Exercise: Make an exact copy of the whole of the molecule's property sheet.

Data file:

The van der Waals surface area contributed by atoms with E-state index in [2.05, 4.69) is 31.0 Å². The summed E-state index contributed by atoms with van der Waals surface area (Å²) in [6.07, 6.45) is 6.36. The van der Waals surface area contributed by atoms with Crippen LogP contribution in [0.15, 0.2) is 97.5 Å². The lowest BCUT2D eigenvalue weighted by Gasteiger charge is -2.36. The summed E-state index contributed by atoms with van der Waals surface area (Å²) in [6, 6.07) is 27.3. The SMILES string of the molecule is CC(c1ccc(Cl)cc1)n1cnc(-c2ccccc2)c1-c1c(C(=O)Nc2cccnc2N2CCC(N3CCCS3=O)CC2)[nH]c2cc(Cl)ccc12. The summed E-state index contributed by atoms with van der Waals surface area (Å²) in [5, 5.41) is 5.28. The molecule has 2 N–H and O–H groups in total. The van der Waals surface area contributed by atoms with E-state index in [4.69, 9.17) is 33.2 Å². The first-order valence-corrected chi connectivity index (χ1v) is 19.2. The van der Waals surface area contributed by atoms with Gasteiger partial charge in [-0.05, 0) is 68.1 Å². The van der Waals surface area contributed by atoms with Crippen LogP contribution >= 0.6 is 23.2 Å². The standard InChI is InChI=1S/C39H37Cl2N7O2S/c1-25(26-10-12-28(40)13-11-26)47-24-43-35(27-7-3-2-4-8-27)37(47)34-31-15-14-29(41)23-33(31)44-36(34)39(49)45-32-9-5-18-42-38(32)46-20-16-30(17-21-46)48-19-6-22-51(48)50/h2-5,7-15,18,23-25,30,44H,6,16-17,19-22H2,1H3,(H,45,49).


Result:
The van der Waals surface area contributed by atoms with E-state index in [2.05, 4.69) is 31.0 Å². The summed E-state index contributed by atoms with van der Waals surface area (Å²) in [6.07, 6.45) is 6.36. The van der Waals surface area contributed by atoms with Crippen LogP contribution in [0.15, 0.2) is 97.5 Å². The lowest BCUT2D eigenvalue weighted by Gasteiger charge is -2.36. The summed E-state index contributed by atoms with van der Waals surface area (Å²) in [6, 6.07) is 27.3. The SMILES string of the molecule is CC(c1ccc(Cl)cc1)n1cnc(-c2ccccc2)c1-c1c(C(=O)Nc2cccnc2N2CCC(N3CCCS3=O)CC2)[nH]c2cc(Cl)ccc12. The summed E-state index contributed by atoms with van der Waals surface area (Å²) in [5, 5.41) is 5.28. The molecule has 2 N–H and O–H groups in total. The van der Waals surface area contributed by atoms with E-state index in [4.69, 9.17) is 33.2 Å². The first-order valence-corrected chi connectivity index (χ1v) is 19.2. The van der Waals surface area contributed by atoms with Gasteiger partial charge in [-0.05, 0) is 68.1 Å². The van der Waals surface area contributed by atoms with Crippen LogP contribution >= 0.6 is 23.2 Å². The standard InChI is InChI=1S/C39H37Cl2N7O2S/c1-25(26-10-12-28(40)13-11-26)47-24-43-35(27-7-3-2-4-8-27)37(47)34-31-15-14-29(41)23-33(31)44-36(34)39(49)45-32-9-5-18-42-38(32)46-20-16-30(17-21-46)48-19-6-22-51(48)50/h2-5,7-15,18,23-25,30,44H,6,16-17,19-22H2,1H3,(H,45,49).